The RAND study results make a case for the workplace flexibility policies that offer paid time for caregivers being considered by a number of states, said Dr. Ateev Mehrotra, co-author of the study. He is a researcher at RAND and an associate professor at the Harvard Medical School.

The monetary cost of care is only part of the equation. Feelings of guilt, helplessness, anger and pressure take a toll on those providing care and can ultimately result in physical or emotional sickness. “At a time when the need for social and emotional support is the greatest, caregivers often face feelings of isolation that jeopardize their health and well-being, according to information provided by Aging Institute, a Pennsylvania-based nonprofit that provides services for adults, families and caregivers. “Social interaction plays an important role in maintaining a caregiver’s health by providing an opportunity for communication and an outlet for emotional expression.”

The recent launch of by AARP provides such an outlet by allowing caregivers to share their stories. Besides a cathartic exercise for the writer, a perusal of the site and its individual stories reveals candid and poignant stories that other caregivers could easily relate to and learn from.

Some snippets:

Nancy from Maryland — “I figured I could manage a couple days before the nurse started. But within an hour of arriving home, I discovered that the line to my mom’s (very large) oxygen tank was 4 feet long – which precluded any kind of mobility. I began an endless series of calls to the pharmacy.

“Didn’t the hospital tell you to get the deluxe and portable system?”

“Well, no, they didn’t tell me ANYthing.”

Amy from Arizona — I’ve been a caregiver my entire adult life. First I helped support my grandparents. Then I helped my mom, when she had a stroke at age 63, some 20 years ago, making frequent cross-country trips from Washington, D.C., to Arizona. Mom broke her hip while visiting me in 2004 and I nursed her through that. When Dad showed signs of Alzheimer’s disease, I began managing their finances from a distance and my sister who lived nearby helped with doctor appts. In 2008, that wasn’t enough, so I adapted my work, choosing jobs that let me telecommute, and I began working from Arizona a week or two a month.”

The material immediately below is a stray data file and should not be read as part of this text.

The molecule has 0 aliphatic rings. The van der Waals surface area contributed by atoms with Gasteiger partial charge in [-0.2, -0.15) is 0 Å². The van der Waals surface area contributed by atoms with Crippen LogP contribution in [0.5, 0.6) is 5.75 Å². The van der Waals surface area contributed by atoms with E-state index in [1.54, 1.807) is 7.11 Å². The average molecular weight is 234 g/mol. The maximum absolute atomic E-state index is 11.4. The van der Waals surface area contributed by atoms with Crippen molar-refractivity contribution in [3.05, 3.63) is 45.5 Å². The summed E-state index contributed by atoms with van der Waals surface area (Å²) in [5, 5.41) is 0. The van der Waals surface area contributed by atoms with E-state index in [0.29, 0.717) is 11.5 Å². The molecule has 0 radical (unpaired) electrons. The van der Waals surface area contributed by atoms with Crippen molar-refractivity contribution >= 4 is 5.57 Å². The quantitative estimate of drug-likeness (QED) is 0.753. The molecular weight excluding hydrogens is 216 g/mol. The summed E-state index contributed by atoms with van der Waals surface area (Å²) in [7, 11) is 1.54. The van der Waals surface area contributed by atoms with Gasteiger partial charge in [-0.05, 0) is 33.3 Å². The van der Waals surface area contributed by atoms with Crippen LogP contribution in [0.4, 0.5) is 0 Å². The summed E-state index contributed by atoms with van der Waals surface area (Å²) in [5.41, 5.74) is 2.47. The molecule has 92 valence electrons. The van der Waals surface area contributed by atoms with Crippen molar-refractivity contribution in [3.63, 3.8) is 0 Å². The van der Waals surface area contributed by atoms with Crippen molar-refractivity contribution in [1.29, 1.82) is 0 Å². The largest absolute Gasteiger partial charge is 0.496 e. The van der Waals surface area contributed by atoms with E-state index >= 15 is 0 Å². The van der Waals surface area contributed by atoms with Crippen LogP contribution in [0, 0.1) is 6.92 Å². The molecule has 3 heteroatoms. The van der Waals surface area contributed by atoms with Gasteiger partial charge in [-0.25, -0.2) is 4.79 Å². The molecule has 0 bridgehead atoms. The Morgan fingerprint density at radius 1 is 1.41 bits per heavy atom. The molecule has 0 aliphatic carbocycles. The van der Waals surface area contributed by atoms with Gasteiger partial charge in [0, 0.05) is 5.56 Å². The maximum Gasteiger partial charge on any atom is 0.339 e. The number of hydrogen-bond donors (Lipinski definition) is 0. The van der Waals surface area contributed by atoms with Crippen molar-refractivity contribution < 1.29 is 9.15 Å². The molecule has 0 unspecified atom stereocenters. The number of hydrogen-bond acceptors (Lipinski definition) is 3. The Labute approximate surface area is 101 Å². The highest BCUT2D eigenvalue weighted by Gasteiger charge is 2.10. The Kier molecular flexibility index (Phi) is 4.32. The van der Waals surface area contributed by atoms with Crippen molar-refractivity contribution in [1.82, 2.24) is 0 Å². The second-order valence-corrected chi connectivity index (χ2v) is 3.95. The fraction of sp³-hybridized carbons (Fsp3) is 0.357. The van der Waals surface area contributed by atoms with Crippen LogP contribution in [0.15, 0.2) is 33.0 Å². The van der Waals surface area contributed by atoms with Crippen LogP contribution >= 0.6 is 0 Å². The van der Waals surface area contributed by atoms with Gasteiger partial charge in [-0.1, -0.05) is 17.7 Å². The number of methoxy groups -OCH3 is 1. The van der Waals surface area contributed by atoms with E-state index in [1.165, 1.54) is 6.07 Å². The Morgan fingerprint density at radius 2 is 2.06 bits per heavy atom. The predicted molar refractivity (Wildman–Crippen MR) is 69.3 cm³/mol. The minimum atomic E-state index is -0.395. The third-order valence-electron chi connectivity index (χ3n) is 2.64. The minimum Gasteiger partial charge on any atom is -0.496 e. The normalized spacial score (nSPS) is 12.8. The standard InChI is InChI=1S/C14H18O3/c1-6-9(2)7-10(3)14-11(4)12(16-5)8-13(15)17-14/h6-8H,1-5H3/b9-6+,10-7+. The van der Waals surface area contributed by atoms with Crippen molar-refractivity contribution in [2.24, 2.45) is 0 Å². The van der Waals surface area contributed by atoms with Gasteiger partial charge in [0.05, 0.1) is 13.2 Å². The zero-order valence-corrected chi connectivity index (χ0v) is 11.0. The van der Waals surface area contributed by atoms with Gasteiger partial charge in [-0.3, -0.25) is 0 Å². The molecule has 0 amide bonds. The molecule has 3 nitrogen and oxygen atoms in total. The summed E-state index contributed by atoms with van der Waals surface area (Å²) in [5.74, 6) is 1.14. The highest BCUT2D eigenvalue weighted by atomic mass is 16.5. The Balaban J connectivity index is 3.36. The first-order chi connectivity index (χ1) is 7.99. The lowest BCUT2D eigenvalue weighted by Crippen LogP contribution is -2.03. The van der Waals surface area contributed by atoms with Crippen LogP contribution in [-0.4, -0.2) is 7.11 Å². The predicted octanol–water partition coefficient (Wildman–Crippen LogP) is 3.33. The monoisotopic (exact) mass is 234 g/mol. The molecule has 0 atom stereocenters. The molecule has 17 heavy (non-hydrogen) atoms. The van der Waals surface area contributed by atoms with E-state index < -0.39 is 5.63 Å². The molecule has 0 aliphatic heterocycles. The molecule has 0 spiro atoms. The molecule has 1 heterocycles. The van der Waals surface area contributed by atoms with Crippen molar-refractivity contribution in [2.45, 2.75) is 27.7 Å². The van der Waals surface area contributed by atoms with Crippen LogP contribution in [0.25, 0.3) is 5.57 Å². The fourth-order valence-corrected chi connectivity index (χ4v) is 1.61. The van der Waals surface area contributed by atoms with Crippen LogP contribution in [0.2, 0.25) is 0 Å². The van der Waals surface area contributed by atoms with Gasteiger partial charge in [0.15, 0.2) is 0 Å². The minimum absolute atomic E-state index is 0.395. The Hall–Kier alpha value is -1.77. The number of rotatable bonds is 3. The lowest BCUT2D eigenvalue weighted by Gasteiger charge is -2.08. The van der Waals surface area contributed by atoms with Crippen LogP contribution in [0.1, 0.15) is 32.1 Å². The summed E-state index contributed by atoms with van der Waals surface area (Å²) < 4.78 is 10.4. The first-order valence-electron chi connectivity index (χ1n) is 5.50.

Greg from Vermont — “My sister Tracy has just been diagnosed with cancer. My immediate family are now engaged in figuring out how to care for my sister as she focuses on her recovery.

“I have experience with employers and health insurance companies. Dealing with both of these entities can be time consuming and emotionally draining. This is something very real and important that I can do for my sister so she does not have to address these pieces as she recovers from surgery and gets ready for treatment.

“Here’s a tip — become a “proxy” for your loved one with their health insurance company. Becoming a “proxy” is easy and can lift a lot of weight off the shoulders of the person who just needs to focus on getting well.”

Because informal caregiving is becoming commonplace, more information and support is being given to help assuage the financial burden and emotional turmoil that often comes with the territory. The recognition also helps my friend and others like her to feel less isolated as they perform the tasks so critical to ensuring the wellbeing of loved ones.

Sondra Shapiro is the executive editor of the Fifty Plus Advocate. Email her at Follow her online at, or